DADAAB, Kenya — It was only going to be a brief errand to pay a bill, so leaving her three-year-old son, Amen, with a neighbour wasn’t a big deal.
Three weeks later, Gelila Eyassu hadn’t seen her son because she was rounded up under the Kenyan government’s Usalama Watch and dumped in the world’s largest refugee camp.
Operation Usalama — the word is Swahili for safety — is targeting terrorists, but security forces are scooping up refugees and many Africans in Nairobi who don’t look Kenyan, even if they have legal documents allowing them to be there.
It’s the grim new reality in Kenya, the former British colony that has experienced a series of terrorist attacks since 2011. Last year, the Somalia-based militant group Al Shabaab was responsible for the bloodbath at Westgate Mall in upscale Nairobi, Kenya’s capital. Al Shabaab struck again earlier this week, killing at least 49 people in raids on hotels and a police station in Mpeketoni.
Eyassu has been stranded at the United Nations High Commissioner for Refugees transit centre in Dadaab since the May 8 sweep. Dadaab, in the desert of northeastern Kenya not far from the Somali border, is home to more than 357,000 refugees. Many of them have been there since civil war broke out in Somalia more than 20 years ago, while drought and famine in 2011 drove tens of thousands more to the camps.
But in a chance meeting with a reporter visiting Dadaab on May 27, Eyassu pleaded her case.
"We are not refugees," said the well-spoken woman, who had the necessary documents to be living in Nairobi. "We’ve lived peacefully in Nairobi for nine years."
Eyassu, who has a sister who lives in Winnipeg, asked the Free Press to get the word out about what happened to her and hundreds of others trapped in Kenya’s crackdown.
At one point, an agent with Kenya’s Department of Refugee Affairs interrupted the interview to confirm the reporter had permission from the Kenyan government to be at the refugee camp.
While her neighbour is afraid to leave home in Nairobi out of fear of being apprehended, Eyassu is hundreds of kilometres away from her young son and is still reeling from the separation.
"I’m like a beggar here," said the Eritrean-born Eyassu. "I have no money. I can’t go back to Eritrea. I can’t go back to Nairobi."
Eyassu has a husband already in Canada and, in addition to the Winnipeg sister, a sister in Calgary. Her husband tried sponsoring her to come to Canada but can’t because his initial application didn’t say he was married.
"It was a communication problem," she said.
He’s trying to get her out of Dadaab on humanitarian and compassionate grounds and her sisters in Canada hope the Canadian government or Amnesty International will pressure the Kenyan government to help reunite her with her son.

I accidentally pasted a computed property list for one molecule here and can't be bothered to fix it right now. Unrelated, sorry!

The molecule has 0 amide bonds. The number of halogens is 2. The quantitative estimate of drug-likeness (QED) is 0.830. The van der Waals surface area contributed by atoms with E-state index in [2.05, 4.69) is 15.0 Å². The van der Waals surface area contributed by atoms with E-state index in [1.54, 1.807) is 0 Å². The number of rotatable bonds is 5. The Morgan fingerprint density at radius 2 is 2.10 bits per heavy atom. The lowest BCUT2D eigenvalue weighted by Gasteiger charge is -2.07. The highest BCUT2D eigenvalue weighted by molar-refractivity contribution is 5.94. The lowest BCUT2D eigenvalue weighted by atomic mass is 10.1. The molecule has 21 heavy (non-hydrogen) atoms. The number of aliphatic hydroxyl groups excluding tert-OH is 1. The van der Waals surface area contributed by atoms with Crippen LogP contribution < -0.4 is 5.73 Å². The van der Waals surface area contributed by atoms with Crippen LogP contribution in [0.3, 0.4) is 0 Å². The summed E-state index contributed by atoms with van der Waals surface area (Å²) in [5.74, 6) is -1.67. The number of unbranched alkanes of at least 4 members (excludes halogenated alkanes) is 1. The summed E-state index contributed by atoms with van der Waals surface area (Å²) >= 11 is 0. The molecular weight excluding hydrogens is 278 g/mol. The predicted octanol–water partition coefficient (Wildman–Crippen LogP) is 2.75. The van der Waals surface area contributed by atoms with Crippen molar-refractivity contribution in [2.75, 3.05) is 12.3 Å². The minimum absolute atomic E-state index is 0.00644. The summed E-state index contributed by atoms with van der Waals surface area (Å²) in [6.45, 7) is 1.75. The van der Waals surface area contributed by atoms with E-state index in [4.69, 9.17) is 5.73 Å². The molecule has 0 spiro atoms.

"I was really sad because the baby is only three years old," said Tinbit Eyassu, her sister in Winnipeg.
She wanted to know how her sister in Dadaab seemed, how she looked and about the people around her where she’s staying.
"What can we do? We don’t know anything. Everybody’s just worried about her," said the shy, soft-spoken woman who only agreed to talk to the Free Press to raise awareness about her sister’s situation.
There are hundreds of innocent victims of the Usalama Watch living in limbo.
For three nursing mothers who left their infants at home to attend church, Usalama Watch tore their babies from their bosoms.
Toto Nyamahirwe was among 173 parishioners scooped up May 4 while attending Sunday morning services with her husband, Bonheur Muragwa, at Antioch Church in a suburb of Nairobi.
Their oldest child, Divine, 13, is left caring for her four younger siblings including Debola, a nursing infant.
"Our first-born is now a parent," her mother said, still shocked and upset.
Church member Marcel Mandela recalled police interrupting the sermon, telling the parishioners to go home and come back with their identity papers and residency permits to be verified.
"We co-operated — we believed them," said Mandela. "They verified our documents but said we are going to relocate you under a government directive."
They were taken to the police station. There was no water to drink, no food, no toilets and mothers were separated from babies. People with chronic health conditions weren’t allowed to get medication. After four days in the lockup, the church members demanded an explanation.
"We said ‘Tell us, are we criminals? If we are, then take us to court and it will decide — we’ll be issued a judgment and sentenced,’ " Mandela said. "They refused to explain our crime and where we’re going."
The churchgoers — including four pregnant women — were tear-gassed. They were taken to a sports stadium and put on seven big buses. The driver said "You are going to Dadaab," Mandela recalled.
That was terrifying news to the Christian churchgoers. They had heard it’s Muslim and full of Al Shabaab militants. Since arriving, they’ve been warned by the UNHCR and the Department of Refugee Affairs not to hold church services for their own safety, he said.
But in a crisis with nowhere to turn for help, they said they need their faith.
"We must pray. We’re human beings. We can’t forget our God. God can protect us," Mandela said.
The church members are Banyamulenge, a persecuted Tutsi tribe from the Congo. Tens of thousands have fled persecution, attacks and pogroms in their native country since 1996.
While the Kenyan government has carved out chunks of land to protect wildlife species, it’s the human populations that are at risk, Mandela said.
"We’re a minority tribe in Congo and one day our grandfathers fear our population will disappear. We’re an endangered species."